alexa Early target cells of measles virus after aerosol infection of non-human primates.
Immunology

Immunology

Journal of Clinical & Cellular Immunology

Author(s): Lemon K, de Vries RD, Mesman AW, McQuaid S, van Amerongen G,

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Abstract Measles virus (MV) is highly infectious, and has long been thought to enter the host by infecting epithelial cells of the respiratory tract. However, epithelial cells do not express signaling lymphocyte activation molecule (CD150), which is the high-affinity cellular receptor for wild-type MV strains. We have generated a new recombinant MV strain expressing enhanced green fluorescent protein (EGFP), based on a wild-type genotype B3 virus isolate from Khartoum, Sudan (KS). Cynomolgus macaques were infected with a high dose of rMV(KS)EGFP by aerosol inhalation to ensure that the virus could reach the full range of potential target cells throughout the entire respiratory tract. Animals were euthanized 2, 3, 4 or 5 days post-infection (d.p.i., n = 3 per time point) and infected (EGFP(+)) cells were identified at all four time points, albeit at low levels 2 and 3 d.p.i. At these earliest time points, MV-infected cells were exclusively detected in the lungs by fluorescence microscopy, histopathology and/or virus isolation from broncho-alveolar lavage cells. On 2 d.p.i., EGFP(+) cells were phenotypically typed as large mononuclear cells present in the alveolar lumen or lining the alveolar epithelium. One to two days later, larger clusters of MV-infected cells were detected in bronchus-associated lymphoid tissue (BALT) and in the tracheo-bronchial lymph nodes. From 4 d.p.i. onward, MV-infected cells were detected in peripheral blood and various lymphoid tissues. In spite of the possibility for the aerosolized virus to infect cells and lymphoid tissues of the upper respiratory tract, MV-infected cells were not detected in either the tonsils or the adenoids until after onset of viremia. These data strongly suggest that in our model MV entered the host at the alveolar level by infecting macrophages or dendritic cells, which traffic the virus to BALT or regional lymph nodes, resulting in local amplification and subsequent systemic dissemination by viremia.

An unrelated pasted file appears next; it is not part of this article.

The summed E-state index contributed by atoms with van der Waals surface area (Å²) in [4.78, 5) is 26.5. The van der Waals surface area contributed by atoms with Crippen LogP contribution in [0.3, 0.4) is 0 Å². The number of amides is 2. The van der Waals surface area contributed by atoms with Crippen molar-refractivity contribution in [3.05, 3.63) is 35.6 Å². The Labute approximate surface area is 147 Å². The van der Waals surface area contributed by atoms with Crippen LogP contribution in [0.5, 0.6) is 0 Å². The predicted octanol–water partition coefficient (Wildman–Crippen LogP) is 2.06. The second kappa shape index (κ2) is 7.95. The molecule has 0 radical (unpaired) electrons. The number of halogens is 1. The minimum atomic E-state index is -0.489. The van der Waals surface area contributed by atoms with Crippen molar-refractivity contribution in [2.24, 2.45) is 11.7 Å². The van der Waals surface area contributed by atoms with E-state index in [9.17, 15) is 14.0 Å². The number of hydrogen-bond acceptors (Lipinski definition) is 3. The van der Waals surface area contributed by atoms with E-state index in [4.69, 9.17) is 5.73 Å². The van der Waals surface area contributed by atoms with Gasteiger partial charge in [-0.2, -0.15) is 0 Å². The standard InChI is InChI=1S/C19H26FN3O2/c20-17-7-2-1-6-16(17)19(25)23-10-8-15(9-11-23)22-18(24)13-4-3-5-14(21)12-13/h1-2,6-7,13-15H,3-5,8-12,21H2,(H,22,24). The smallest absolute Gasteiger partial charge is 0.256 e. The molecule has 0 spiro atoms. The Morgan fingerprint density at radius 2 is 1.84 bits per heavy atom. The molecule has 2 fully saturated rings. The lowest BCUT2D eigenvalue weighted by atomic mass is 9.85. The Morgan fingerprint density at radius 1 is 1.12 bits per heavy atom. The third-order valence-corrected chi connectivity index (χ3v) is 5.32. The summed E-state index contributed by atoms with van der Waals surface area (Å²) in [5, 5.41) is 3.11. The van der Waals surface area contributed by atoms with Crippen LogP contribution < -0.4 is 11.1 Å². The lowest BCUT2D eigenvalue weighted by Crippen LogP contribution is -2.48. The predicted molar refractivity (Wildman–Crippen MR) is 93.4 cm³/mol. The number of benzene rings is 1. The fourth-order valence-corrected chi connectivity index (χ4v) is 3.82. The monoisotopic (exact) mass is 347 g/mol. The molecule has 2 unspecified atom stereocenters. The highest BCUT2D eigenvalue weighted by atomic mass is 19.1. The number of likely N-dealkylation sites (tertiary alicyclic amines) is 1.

This article was published in PLoS Pathog and referenced in Journal of Clinical & Cellular Immunology

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